BECTU members back Prospect merger

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BECTU members back Prospect merger

BECTU members have given their overwhelming backing to the proposed merger of the union with Prospect.

Vote Yes graphic used during ballot campaign

In a momentous decision, BECTU members have backed the proposed merger with Prospect. The ballot closed at 12 noon today 30 August 2016. BECTU issued the following press statement.

30 August 2016
For immediate use

BECTU members vote overwhelming for Prospect merger

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BECTU members have backed the planned merger with Prospect, the union for public and private sector professionals, by posting an overwhelming vote in favour. The ballot closed today 30 August 2016 with 83.4% of members voting in favour and 16.6% against.

BECTU represents staff and freelancers across the UK’s nations and regions in broadcasting, film, theatre, the arts and digital media, with recognition agreements taking in a host of employers, large and small, including the BBC, ITV and Royal Opera House. The union’s freelance members work at all levels of film, TV and commercials production and in live events.

The merger will come into effect on 1 January 2017.

BECTU will become the largest sector within the merged Prospect union when its 27,000 members join with 14,000 members in Prospect’s Communications Media and Digital division, where BT is the biggest of several employers. The new 40,000-plus sector will continue to have industrial autonomy within the new union, with its own executive reporting to the union-wide and enlarged Prospect executive.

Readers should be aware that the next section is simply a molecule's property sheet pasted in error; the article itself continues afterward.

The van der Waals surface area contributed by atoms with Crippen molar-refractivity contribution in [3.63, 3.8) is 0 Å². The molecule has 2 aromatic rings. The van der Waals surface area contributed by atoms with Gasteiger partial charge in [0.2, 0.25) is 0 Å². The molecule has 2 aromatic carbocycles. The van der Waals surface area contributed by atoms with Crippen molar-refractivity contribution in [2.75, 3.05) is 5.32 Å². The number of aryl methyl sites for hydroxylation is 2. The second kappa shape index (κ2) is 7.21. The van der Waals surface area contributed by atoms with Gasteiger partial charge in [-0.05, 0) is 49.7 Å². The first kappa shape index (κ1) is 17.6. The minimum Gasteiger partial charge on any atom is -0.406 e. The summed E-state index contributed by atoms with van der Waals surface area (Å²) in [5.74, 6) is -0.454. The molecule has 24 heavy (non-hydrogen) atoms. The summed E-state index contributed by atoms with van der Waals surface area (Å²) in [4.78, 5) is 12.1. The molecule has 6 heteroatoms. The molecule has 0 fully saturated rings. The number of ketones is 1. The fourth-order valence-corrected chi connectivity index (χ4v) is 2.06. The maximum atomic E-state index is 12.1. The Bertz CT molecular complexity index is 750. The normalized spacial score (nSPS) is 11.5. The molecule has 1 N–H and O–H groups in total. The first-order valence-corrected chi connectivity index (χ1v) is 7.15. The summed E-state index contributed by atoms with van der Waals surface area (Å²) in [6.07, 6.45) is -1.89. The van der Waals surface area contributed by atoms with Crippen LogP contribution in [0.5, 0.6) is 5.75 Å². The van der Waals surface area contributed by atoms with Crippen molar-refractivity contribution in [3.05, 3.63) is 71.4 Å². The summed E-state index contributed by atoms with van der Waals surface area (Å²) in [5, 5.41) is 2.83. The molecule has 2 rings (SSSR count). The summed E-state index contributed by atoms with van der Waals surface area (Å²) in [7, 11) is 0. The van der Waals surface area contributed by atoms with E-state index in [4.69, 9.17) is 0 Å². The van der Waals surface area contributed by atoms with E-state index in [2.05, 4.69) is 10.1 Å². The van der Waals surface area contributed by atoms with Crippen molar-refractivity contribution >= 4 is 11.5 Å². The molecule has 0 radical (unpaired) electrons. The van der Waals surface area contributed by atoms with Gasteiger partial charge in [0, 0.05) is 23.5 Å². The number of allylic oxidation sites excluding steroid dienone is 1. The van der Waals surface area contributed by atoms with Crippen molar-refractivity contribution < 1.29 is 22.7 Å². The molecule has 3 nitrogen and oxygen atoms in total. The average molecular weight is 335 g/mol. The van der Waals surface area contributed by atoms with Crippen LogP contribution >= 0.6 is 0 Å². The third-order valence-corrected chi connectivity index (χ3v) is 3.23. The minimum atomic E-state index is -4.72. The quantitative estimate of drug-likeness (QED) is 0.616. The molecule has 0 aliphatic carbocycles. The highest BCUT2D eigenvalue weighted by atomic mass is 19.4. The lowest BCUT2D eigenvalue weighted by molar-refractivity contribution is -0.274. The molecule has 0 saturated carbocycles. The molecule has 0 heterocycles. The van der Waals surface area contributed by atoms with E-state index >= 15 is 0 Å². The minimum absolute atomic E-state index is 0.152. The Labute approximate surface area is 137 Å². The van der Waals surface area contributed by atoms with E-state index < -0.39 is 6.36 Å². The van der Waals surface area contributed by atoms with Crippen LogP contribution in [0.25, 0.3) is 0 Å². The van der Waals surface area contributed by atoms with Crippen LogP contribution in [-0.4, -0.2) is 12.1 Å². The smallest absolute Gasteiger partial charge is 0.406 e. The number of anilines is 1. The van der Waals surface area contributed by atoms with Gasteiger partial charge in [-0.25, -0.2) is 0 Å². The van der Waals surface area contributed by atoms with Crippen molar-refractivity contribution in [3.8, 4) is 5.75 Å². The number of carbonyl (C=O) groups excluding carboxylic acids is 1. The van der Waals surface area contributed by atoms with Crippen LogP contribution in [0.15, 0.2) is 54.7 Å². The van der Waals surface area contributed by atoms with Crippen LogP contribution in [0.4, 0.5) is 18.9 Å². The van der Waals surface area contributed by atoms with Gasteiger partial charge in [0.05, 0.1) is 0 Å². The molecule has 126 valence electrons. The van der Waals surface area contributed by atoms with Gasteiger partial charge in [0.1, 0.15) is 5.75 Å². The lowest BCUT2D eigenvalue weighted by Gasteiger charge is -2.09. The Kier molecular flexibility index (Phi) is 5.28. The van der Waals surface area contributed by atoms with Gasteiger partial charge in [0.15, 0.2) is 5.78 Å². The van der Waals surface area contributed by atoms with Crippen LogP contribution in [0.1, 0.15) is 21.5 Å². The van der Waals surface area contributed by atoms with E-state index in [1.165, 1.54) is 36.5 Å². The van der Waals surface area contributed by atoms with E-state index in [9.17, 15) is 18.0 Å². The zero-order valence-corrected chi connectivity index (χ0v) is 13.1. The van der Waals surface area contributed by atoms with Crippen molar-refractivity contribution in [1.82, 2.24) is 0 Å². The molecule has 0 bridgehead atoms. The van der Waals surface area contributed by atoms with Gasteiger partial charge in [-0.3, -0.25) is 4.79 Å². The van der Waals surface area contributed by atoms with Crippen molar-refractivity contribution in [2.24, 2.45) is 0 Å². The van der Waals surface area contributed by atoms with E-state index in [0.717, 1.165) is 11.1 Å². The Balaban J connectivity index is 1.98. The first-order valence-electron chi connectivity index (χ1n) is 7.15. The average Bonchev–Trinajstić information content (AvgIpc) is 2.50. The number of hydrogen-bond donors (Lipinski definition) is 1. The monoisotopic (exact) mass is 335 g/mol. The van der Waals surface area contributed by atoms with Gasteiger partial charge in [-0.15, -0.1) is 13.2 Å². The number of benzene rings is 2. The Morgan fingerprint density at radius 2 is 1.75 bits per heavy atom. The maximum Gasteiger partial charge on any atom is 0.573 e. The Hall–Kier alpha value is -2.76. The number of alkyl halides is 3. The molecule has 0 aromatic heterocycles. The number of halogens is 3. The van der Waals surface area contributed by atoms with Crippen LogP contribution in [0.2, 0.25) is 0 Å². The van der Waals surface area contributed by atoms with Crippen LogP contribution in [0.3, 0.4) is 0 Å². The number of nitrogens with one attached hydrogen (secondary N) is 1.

Commenting on the members’ vote Gerry Morrissey, BECTU’s general secretary, said:

“Today’s decision by BECTU members will strengthen the new BECTU sector going forward. The pooling of our resources and experience with those of our new colleagues in Prospect will enable BECTU to provide an even better service for members; we’ll also be able to reach out to even more of the 1000s of creative sector workers across media and entertainment who need advice and representation.”

Support for the merger became official union policy at BECTU’s conference in May this year after two years of talks and internal consultations. The central rationale for the merger was to strengthen the union’s foundations given the long-standing deficit in the staff pension scheme, an issue which challenges the majority of organisations with established defined benefit pension arrangements.

With additional resources , BECTU, as part of Prospect, will be freed up to build on its organising success. Membership of BECTU grew 12% in the two years to 2015, a proud, hard won achievement for a specialist union, providing services to both staff and freelancers across a broad sector.

Today, Prospect is 115,000 strong and supports members across a large swathe of the public and private sectors. In the new union, BECTU will retain its own identity and its own website having established a distinctive character in the media and entertainment industries  during its 25 years.